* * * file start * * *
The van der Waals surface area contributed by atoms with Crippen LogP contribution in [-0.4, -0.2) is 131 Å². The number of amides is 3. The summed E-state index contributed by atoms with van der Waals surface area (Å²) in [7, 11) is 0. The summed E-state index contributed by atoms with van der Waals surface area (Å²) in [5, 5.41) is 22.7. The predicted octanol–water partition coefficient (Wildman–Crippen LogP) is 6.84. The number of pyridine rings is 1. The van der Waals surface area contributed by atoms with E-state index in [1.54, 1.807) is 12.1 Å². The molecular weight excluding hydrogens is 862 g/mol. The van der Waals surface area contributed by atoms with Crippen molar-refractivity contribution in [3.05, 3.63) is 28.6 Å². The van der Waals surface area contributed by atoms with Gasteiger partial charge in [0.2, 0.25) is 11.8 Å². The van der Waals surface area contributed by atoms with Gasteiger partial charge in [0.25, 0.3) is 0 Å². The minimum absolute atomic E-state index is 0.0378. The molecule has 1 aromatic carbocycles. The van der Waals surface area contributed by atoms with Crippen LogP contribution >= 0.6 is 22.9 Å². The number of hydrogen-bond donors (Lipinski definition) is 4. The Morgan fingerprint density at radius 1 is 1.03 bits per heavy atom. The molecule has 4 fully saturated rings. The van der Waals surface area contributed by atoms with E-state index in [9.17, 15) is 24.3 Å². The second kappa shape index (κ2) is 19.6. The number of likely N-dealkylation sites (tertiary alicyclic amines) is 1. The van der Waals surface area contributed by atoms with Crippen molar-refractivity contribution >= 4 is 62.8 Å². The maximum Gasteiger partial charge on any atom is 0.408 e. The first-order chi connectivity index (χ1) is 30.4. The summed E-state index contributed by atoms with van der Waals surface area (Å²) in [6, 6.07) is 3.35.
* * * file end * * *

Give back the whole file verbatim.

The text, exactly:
The van der Waals surface area contributed by atoms with Crippen LogP contribution in [-0.4, -0.2) is 131 Å². The number of amides is 3. The summed E-state index contributed by atoms with van der Waals surface area (Å²) in [7, 11) is 0. The summed E-state index contributed by atoms with van der Waals surface area (Å²) in [5, 5.41) is 22.7. The predicted octanol–water partition coefficient (Wildman–Crippen LogP) is 6.84. The number of pyridine rings is 1. The van der Waals surface area contributed by atoms with E-state index in [1.54, 1.807) is 12.1 Å². The molecular weight excluding hydrogens is 862 g/mol. The van der Waals surface area contributed by atoms with Crippen molar-refractivity contribution in [3.05, 3.63) is 28.6 Å². The van der Waals surface area contributed by atoms with Gasteiger partial charge in [0.2, 0.25) is 11.8 Å². The van der Waals surface area contributed by atoms with Gasteiger partial charge in [0.25, 0.3) is 0 Å². The minimum absolute atomic E-state index is 0.0378. The molecule has 1 aromatic carbocycles. The van der Waals surface area contributed by atoms with Crippen LogP contribution >= 0.6 is 22.9 Å². The number of hydrogen-bond donors (Lipinski definition) is 4. The Morgan fingerprint density at radius 1 is 1.03 bits per heavy atom. The molecule has 4 fully saturated rings. The van der Waals surface area contributed by atoms with E-state index in [9.17, 15) is 24.3 Å². The second kappa shape index (κ2) is 19.6. The number of likely N-dealkylation sites (tertiary alicyclic amines) is 1. The van der Waals surface area contributed by atoms with Crippen molar-refractivity contribution >= 4 is 62.8 Å². The maximum Gasteiger partial charge on any atom is 0.408 e. The first-order chi connectivity index (χ1) is 30.4. The summed E-state index contributed by atoms with van der Waals surface area (Å²) in [6, 6.07) is 3.35.